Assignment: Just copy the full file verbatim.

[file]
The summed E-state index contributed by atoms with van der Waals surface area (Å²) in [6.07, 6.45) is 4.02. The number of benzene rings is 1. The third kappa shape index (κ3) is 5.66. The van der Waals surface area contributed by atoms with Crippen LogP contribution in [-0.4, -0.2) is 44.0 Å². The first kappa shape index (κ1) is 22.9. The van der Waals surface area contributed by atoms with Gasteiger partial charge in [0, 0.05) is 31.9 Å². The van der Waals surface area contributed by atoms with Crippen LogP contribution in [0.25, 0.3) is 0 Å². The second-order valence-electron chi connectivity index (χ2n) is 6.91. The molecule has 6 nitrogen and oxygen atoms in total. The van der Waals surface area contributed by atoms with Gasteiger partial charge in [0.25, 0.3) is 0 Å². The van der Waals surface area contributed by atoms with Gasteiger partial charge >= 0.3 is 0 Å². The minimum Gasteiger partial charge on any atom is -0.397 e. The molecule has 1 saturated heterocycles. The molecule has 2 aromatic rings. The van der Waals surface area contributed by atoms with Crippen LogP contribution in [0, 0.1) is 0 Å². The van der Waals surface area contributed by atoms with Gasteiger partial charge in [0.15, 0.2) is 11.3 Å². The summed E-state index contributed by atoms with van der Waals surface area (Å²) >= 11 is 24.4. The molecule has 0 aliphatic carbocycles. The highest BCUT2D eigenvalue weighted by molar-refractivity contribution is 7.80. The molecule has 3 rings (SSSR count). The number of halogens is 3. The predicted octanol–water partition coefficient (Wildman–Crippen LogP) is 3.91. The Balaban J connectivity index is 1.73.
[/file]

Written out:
The summed E-state index contributed by atoms with van der Waals surface area (Å²) in [6.07, 6.45) is 4.02. The number of benzene rings is 1. The third kappa shape index (κ3) is 5.66. The van der Waals surface area contributed by atoms with Crippen LogP contribution in [-0.4, -0.2) is 44.0 Å². The first kappa shape index (κ1) is 22.9. The van der Waals surface area contributed by atoms with Gasteiger partial charge in [0, 0.05) is 31.9 Å². The van der Waals surface area contributed by atoms with Crippen LogP contribution in [0.25, 0.3) is 0 Å². The second-order valence-electron chi connectivity index (χ2n) is 6.91. The molecule has 6 nitrogen and oxygen atoms in total. The van der Waals surface area contributed by atoms with Gasteiger partial charge in [0.25, 0.3) is 0 Å². The van der Waals surface area contributed by atoms with Gasteiger partial charge >= 0.3 is 0 Å². The minimum Gasteiger partial charge on any atom is -0.397 e. The molecule has 1 saturated heterocycles. The molecule has 2 aromatic rings. The van der Waals surface area contributed by atoms with Crippen LogP contribution in [0, 0.1) is 0 Å². The van der Waals surface area contributed by atoms with Gasteiger partial charge in [0.15, 0.2) is 11.3 Å². The summed E-state index contributed by atoms with van der Waals surface area (Å²) >= 11 is 24.4. The molecule has 0 aliphatic carbocycles. The highest BCUT2D eigenvalue weighted by molar-refractivity contribution is 7.80. The molecule has 3 rings (SSSR count). The number of halogens is 3. The predicted octanol–water partition coefficient (Wildman–Crippen LogP) is 3.91. The Balaban J connectivity index is 1.73.